Spanish expeditions moved through the region from the mid-1500s through the 1660s, the most notable of which was Hernando de Soto's expedition in 1540.His party's documentation of various Indian chiefdoms provides some of the best descriptions about native life in Georgia prior to the eighteenth century.

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After the Trustees lifted the ban on slavery in the colony, Georgians moved quickly to establish a coastal plantation economy based on rice and Sea Island cotton.

It was in Georgia that perhaps the most fateful development for the future of American slavery and the southern economy occurred in 1793, with Eli Whitney's invention of the cotton gin during a visit to the plantation of Catharine Greene, the widow of military leader Nathanael Greene.

The Spanish presence also included Catholic missionaries, who established Santa Catalina de Guale and other short-lived missions at points along Georgia's coast from 1568 through 1684.

These missions played a key role in assimilating the Native American populations of the region into the colonial system.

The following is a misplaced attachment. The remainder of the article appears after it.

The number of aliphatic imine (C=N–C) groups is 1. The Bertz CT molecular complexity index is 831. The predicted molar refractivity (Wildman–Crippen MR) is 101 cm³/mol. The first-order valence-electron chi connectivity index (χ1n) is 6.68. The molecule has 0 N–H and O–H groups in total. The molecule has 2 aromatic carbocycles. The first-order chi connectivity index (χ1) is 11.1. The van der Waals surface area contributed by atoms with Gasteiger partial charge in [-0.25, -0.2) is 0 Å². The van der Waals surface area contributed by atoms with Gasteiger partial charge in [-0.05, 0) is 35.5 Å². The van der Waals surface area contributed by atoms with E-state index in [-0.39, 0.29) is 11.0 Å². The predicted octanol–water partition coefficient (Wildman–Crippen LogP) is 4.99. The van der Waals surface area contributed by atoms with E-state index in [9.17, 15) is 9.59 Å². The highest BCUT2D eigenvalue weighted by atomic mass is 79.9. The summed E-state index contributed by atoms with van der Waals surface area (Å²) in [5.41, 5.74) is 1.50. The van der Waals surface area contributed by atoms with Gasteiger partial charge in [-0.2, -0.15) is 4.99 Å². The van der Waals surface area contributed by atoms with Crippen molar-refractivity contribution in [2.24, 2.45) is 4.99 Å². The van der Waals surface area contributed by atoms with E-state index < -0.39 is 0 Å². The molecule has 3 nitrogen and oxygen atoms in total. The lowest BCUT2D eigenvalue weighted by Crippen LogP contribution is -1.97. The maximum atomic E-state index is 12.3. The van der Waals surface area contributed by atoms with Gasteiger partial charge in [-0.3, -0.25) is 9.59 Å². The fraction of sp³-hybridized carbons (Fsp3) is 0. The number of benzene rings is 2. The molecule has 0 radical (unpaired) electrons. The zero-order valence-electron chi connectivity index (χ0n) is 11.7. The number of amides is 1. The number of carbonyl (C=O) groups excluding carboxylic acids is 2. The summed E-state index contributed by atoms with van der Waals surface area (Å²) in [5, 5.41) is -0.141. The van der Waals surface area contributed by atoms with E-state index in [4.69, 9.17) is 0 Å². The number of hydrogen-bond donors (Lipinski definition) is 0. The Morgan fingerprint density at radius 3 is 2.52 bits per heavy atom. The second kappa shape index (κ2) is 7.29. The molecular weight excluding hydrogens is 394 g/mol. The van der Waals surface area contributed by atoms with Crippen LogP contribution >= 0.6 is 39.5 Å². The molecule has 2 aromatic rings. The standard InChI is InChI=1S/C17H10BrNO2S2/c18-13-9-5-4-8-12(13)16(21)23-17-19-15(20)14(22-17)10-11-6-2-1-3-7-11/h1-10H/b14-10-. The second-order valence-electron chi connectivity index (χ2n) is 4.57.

Another notable first was Along with Alabama and Mississippi, Georgia was home to a significant Native American populace for much longer than any other state along the eastern seaboard.

While white Georgians were not alone in their conflicts with and ultimate removal of that native presence (in Georgia's case, of the Creeks and the Cherokees), the tragic circumstances of the Cherokees' forced exile from the state's northwestern territory in 1838-39, known as the "Trail of Tears," became a particularly potent symbol of the trauma and suffering that all such removals entailed. The construction of railroads connecting Athens, Augusta, Macon, and Savannah was another important development in Georgia during the 1830s.

(Only Virginia was larger, until its northwestern counties withdrew to form the separate state of West Virginia in 1863.) As both an Atlantic seaboard state and a Deep South state, Georgia played a particularly crucial role in the secession crisis and the formation of the Confederacy.

It had the largest population and the largest number of both slaves and slaveholders of any Deep South state (and was second only to Virginia overall), and yet it had two vast geographical areas in which slavery played only a minimal part—the southeastern wiregrass and longleaf pine woods region, and the northern mountains.

Georgia became the fifth state to secede from the Union, on January 19, 1861, yet the state's geographical diversity and the dominance of its nonslaveholding white populace made its selection of delegates to the 1861 secession convention one of the most divided (in terms of delegates for and against secession) within the first wave of southern states to leave the Union.